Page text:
HYREATIS (545, spring) – Argive-Spartan Feud

SPARTAN WARRIOR, c. 546 BC This Spartan warrior from the time of the `Battle of the Champions’ is shown wearing the equipment depicted on an archaic Lakonian figurine from Kosmas, in the vicinity of Thyrea (now in the National Archaeological Museum, Athens). Similar archaic figurines, along with the evidence of several vase paintings, confirm that warriors went into battle naked, except for the helmet, `bell’ cuirass (1) and greaves (2). They are often depicted with high crests on their helmets.

The two styles of helmet shown here are the open-faced `Illyrian’ (3) and an early variety of `Corinthian’ (4), which introduced the nose guard and covered more of the wearer’s face. Both styles could be fitted with crests, either made from horsehair (5) or fashioned from bronze (6). The Spartan warrior was a spearman, first and foremost, and is shown with the large hoplite shield

(aspis) and spear (dory). The spearheads and butt-spikes are based on examples in the National Archaeological Museum, Athens. The shield emblem is the Gorgoneion (or Medusa mask) (7), a motif that was popular at Sparta, where it recurs on bronzework and on bone and ivory carvings.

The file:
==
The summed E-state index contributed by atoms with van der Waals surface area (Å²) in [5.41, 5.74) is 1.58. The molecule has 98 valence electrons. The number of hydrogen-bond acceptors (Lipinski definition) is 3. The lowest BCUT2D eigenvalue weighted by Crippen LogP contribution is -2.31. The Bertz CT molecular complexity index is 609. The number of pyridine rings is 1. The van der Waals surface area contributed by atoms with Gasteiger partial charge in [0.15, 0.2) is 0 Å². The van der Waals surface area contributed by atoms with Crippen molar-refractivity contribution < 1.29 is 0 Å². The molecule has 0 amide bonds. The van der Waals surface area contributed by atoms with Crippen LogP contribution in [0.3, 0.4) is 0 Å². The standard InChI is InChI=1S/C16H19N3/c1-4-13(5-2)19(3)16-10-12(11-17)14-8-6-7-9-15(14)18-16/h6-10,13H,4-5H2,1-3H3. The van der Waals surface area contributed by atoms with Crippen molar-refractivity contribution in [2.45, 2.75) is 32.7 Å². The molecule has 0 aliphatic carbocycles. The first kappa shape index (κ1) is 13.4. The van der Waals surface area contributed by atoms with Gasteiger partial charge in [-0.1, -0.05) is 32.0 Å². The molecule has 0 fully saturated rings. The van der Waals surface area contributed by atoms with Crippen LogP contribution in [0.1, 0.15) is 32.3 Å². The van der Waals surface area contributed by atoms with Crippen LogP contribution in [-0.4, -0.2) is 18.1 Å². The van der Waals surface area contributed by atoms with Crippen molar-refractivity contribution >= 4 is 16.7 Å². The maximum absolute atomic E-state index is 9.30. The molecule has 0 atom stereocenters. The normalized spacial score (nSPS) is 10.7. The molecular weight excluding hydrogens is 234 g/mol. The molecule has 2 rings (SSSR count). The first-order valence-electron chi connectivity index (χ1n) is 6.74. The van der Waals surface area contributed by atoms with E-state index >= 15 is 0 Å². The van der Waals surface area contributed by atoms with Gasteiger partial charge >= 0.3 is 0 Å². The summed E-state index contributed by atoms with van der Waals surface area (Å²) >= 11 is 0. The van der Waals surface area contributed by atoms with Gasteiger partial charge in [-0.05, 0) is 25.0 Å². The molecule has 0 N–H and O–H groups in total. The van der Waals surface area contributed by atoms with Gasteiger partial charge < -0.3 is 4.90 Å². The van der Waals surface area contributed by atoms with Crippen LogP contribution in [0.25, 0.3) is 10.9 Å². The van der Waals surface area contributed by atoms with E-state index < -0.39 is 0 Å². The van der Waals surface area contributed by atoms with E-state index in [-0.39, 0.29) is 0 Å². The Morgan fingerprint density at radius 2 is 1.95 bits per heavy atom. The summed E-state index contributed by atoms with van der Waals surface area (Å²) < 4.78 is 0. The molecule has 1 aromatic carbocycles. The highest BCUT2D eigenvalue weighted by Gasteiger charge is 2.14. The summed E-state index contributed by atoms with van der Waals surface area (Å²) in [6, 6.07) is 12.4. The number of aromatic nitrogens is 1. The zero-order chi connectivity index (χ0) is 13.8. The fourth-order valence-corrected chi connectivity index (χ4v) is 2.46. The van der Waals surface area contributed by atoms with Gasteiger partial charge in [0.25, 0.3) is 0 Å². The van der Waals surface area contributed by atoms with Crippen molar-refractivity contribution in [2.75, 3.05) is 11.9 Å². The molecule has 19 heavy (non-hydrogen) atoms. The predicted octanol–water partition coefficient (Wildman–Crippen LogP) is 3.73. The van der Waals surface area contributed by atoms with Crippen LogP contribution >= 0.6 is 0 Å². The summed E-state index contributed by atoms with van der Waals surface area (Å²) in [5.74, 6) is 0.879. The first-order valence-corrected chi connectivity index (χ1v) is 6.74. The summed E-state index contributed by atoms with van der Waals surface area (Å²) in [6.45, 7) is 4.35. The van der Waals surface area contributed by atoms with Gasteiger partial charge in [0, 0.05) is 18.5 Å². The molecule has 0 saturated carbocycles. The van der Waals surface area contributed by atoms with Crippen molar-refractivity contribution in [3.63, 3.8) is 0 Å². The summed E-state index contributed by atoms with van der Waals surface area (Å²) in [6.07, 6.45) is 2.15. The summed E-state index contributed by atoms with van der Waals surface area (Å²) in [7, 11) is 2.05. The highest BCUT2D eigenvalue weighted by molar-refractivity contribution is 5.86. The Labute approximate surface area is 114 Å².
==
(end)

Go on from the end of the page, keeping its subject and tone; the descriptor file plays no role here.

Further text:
This unusual encounter is often called the Battle of the Champions. The Spartans were engaged in a quarrel with Argos over Thyreatis, the territory of Thyrea, which was about halfway between the rival cities. At that time it belonged to Argos but had been occupied by the Spartans. The Argives marched to recover their stolen land. When the two forces met, it was agreed in conference that 300 picked men from either side should fight it out. The battle was bloody, fierce, and inhuman. The killing was on a vile level, and each side knew that no one was to survive. If anyone was to become injured and fall, their fate was sealed because no one was to be rescued from the onslaught. The battle was so intense and fierce that it was at a stalemate all the way down to the last soldier. Left standing were two Argives who had slew the last Spartan warrior. After looking over the area and making sure that they were the last ones alive, they left and returned to their home in Argos, where they informed the state of their victory. However, they had made a mistake and overlooked a Spartan warrior, Othryades, who had survived. He was very injured but was able to make it to his feet. He was able to inform some watchers of his victory, but according to legend, he was humiliated for falling on the battlefield. Guilty, he is assumed to have taken his life due to embarrassment. There is speculation that he died from his wounds, but the Spartan Empire want to make sure their image stayed high in the eyes of the world.